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Recall of the Promoted Messages

Indicator Phrasing

% of [specify the target group] who recall hearing or seeing at least X out of X promoted messages
See indicator in other languages

Indicator Phrasing

English: % of [specify the target group] who recall hearing or seeing at least X out of X promoted messages

French: % de [spécifier le groupe cible] se souvenant d’avoir entendu ou vu au moins X des X messages promus

Portuguese: % de [especifique o grupo-alvo] que se lembra de ouvir ou ver pelo menos X das X mensagens promovidas

Czech: % [určete cílovou skupinu], kteří slyšeli nebo viděli alespoň X z X propagovaných informací

What is its purpose?

The indicator measures the proportion of the target population that recall hearing or seeing a minimum number of the messages promoted by the project’s social and behaviour change communication (SBCC) activities. It helps us to understand how large a proportion of the target audience our communication activities reached. The data required for this indicator must be collected no longer than a few weeks after your SBCC campaign is over.

How to Collect and Analyse the Required Data

Determine the indicator’s value by using the following methodology:


1) Write a list of the main messages that were communicated by the SBC communication activities. Select those messages that are specific to the project activities (i.e. those that are unlikely to have been seen, heard or read from sources other than the project activities). The number of selected messages must be the same as the number stated in the indicator (for example, 3 out of 7 messages).



2) Conduct individual interviews with a representative sample of the target group members assessing whether they recall hearing or reading the promoted messages and from which source they heard / read them:


Introduction: In the following questions I will be asking whether you heard or saw certain messages. When I asked these questions to other people living in this area, they told me when they recalled the message but they also told me openly whether they never heard or saw such messages. I would like to ask you to respond to the following question as honestly as the other respondents did. There are no right or wrong answers, we just want to understand your true experience.


Q1: In the past [specify the time frame], have you heard from someone or have you seen somewhere the following message: [specify the message]?

A1: yes / no / does not remember


(ask the following question only if the previous answer is “yes”)


Q2: Where did you see or hear this message? Probe: Did you hear or see it anywhere else?

A2: Pre-define the answers based on the communication channels your activities used (such as from an extension worker, radio, billboard, etc.). Include also additional sources, such as the respondent’s friends and relatives, and option “does not remember”.



3) Replicate the same questions for the other selected messages.



4) Count the number of messages the respondent has seen or heard from one or more sources your SBCC activities used (do not count any other sources; do not count the respondents who claimed that they heard / saw the message but did not remember where).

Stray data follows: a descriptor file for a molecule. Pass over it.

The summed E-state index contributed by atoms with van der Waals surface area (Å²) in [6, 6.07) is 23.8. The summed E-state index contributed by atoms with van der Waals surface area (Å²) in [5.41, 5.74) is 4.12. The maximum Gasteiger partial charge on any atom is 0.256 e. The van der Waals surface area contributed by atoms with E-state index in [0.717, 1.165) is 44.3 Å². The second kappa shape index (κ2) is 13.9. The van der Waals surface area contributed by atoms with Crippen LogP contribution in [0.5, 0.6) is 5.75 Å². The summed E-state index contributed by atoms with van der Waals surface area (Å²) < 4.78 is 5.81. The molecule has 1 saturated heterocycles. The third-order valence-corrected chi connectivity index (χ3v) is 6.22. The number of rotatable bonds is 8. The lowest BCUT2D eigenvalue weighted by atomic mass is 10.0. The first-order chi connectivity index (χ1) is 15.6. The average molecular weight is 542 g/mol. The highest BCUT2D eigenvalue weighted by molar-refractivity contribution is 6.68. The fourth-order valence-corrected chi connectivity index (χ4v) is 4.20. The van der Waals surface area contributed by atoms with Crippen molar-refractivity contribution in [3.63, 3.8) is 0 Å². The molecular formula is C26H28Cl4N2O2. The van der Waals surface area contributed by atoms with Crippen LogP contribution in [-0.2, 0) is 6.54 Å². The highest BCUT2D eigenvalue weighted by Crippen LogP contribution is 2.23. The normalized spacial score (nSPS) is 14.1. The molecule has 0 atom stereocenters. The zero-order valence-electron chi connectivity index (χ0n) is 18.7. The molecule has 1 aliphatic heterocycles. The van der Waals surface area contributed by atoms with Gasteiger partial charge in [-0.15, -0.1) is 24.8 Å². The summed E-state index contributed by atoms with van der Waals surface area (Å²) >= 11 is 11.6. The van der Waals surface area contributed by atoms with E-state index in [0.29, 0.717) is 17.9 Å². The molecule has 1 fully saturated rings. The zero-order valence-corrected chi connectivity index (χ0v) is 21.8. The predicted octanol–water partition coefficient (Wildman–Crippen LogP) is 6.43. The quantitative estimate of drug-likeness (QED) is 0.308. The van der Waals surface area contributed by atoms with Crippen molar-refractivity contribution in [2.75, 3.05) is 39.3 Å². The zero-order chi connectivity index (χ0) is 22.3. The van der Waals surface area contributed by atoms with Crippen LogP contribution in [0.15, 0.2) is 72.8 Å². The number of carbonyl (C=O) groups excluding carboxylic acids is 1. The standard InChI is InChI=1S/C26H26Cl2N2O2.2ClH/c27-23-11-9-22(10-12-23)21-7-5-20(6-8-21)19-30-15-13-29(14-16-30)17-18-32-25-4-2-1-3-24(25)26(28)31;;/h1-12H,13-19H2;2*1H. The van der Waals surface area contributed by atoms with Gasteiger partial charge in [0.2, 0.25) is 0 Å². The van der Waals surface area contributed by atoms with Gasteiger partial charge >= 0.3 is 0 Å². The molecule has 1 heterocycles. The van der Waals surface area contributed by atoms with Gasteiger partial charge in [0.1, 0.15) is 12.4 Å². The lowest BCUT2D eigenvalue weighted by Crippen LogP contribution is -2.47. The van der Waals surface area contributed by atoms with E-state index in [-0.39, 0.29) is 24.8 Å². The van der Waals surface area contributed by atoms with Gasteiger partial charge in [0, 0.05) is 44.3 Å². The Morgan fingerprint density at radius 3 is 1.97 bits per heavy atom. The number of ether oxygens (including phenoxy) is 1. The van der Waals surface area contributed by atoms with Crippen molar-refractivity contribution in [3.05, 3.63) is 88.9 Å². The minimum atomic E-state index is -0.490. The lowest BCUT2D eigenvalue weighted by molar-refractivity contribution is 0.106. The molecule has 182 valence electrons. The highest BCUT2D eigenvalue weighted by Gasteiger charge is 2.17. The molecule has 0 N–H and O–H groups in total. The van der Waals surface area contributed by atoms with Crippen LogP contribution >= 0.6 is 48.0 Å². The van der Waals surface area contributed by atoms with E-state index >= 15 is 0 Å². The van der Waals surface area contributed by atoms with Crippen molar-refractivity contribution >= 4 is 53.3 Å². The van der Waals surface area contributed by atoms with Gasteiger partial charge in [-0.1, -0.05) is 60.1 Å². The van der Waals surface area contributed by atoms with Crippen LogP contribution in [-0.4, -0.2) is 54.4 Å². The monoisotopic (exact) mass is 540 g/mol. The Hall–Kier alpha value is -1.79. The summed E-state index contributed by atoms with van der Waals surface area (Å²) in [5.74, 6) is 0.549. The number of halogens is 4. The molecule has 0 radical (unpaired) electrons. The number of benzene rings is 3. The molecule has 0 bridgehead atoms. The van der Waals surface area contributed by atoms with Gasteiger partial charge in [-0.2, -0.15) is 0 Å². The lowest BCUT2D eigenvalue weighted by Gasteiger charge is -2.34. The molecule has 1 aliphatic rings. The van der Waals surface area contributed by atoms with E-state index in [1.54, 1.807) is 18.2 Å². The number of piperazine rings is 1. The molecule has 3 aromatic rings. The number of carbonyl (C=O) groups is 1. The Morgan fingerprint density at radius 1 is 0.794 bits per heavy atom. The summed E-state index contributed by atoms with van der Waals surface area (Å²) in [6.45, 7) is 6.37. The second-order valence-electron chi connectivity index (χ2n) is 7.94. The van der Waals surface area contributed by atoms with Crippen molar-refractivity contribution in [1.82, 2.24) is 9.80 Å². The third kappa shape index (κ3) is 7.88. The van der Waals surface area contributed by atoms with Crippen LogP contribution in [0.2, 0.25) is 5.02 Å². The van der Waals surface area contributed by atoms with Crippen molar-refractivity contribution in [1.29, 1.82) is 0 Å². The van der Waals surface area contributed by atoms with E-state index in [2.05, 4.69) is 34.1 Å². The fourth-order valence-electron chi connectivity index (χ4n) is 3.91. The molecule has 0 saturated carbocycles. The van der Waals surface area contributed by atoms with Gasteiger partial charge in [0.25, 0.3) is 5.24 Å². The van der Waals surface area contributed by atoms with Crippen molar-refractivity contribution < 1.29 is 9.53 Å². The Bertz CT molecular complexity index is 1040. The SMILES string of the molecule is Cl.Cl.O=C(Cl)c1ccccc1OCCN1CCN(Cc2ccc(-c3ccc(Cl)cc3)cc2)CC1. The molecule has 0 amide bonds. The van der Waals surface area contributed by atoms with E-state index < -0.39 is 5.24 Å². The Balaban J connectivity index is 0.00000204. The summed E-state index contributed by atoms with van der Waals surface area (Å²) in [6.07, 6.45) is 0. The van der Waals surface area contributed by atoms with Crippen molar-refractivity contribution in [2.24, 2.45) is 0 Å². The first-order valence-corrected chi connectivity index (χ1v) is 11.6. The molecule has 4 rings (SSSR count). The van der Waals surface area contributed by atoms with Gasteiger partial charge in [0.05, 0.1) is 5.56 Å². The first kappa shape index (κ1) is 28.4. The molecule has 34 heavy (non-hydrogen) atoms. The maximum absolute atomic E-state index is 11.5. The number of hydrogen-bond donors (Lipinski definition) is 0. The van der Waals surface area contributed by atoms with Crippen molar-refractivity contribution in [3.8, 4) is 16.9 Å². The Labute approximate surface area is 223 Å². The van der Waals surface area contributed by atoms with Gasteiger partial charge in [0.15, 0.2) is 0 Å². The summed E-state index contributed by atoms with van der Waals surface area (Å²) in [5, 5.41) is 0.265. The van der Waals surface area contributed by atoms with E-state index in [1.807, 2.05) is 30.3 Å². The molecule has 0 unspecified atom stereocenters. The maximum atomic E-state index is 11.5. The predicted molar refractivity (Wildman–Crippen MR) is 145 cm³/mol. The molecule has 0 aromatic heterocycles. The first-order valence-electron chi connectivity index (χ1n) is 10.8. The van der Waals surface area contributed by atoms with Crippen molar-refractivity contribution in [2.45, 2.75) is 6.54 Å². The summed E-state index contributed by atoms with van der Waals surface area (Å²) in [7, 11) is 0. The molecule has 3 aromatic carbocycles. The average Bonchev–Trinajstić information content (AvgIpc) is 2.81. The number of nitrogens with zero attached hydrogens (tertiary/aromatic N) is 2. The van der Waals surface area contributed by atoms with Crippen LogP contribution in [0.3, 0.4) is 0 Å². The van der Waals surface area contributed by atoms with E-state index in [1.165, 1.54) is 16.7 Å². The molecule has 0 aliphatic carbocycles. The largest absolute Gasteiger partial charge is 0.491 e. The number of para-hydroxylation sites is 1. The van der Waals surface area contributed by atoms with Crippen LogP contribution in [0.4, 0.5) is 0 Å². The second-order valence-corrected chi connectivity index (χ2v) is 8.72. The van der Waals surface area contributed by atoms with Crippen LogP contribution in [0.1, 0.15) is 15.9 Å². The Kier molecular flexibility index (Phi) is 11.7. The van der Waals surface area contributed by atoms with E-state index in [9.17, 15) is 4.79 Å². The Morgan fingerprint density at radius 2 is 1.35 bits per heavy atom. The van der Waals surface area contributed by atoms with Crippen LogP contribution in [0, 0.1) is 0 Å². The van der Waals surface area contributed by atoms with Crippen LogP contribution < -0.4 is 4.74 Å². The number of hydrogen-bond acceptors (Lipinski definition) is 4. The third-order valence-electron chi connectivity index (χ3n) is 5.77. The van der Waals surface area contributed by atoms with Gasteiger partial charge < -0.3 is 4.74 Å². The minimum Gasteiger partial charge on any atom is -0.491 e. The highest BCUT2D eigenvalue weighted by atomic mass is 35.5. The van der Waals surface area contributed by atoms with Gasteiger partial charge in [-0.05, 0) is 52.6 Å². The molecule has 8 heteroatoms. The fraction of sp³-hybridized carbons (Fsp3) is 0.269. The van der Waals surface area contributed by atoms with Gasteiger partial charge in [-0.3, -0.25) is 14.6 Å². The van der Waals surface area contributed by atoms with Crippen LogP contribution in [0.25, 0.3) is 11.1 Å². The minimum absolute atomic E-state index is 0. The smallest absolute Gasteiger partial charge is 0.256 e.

5) Count the number of respondents who read or heard the minimum pre-defined number of messages (e.g. 3 out of 7) from any of the sources your SBCC activities used (do not count people that claim to have heard or seen the message from a source that your campaign did not use). 



6) To calculate the indicator’s value, divide the number of respondents who saw or heard the minimum number of messages from any of the sources your SBCC activities used, by the total number of respondents. Multiply the result by 100 to convert it to a percentage.

Important Comments

1) If you are not sure about the number of messages you want to assess by this indicator, you can rephrase the indicator to "% of [specify the target group] who recall hearing or seeing the promoted messages". In such a case, the desired number of messages will be defined later. 


2) A similar methodology can be used to assess recall of printed materials (e.g. posters), radio spots and other means that carry the given message(s). 


3) Do not collect the data as a standard part of your project’s endline survey – it is likely to be too late. The data must be collected at the latest 2-3 weeks after your SBCC activities are implemented, otherwise it is very likely that people will not remember them. The data collection needs to be planned at the same time when you plan the implementation of the various SBCC activities. Remember: the indicator does not measure the proportion of people who increased their knowledge or changed behaviour as a result of the communication activities - it only measures the proportion of people who were reached by the activities. 


4) An alternative way of measuring the indicator would be to ask the respondent about the communication channels the SBCC activities used. For example, “In the past month, have you heard on the radio that [specify the message]?” However, while this method might help people to recall their experience, it is also highly prone to social desirability bias – the respondent might respond “yes” because s/he feels that this will please the interviewer (or make her/him look better), rather than providing the true response.


5) If you promote only one key message, change the indicator to “% of [specify the target group] who recall hearing or seeing the promoted message”.

This guidance was prepared by People in Need ©

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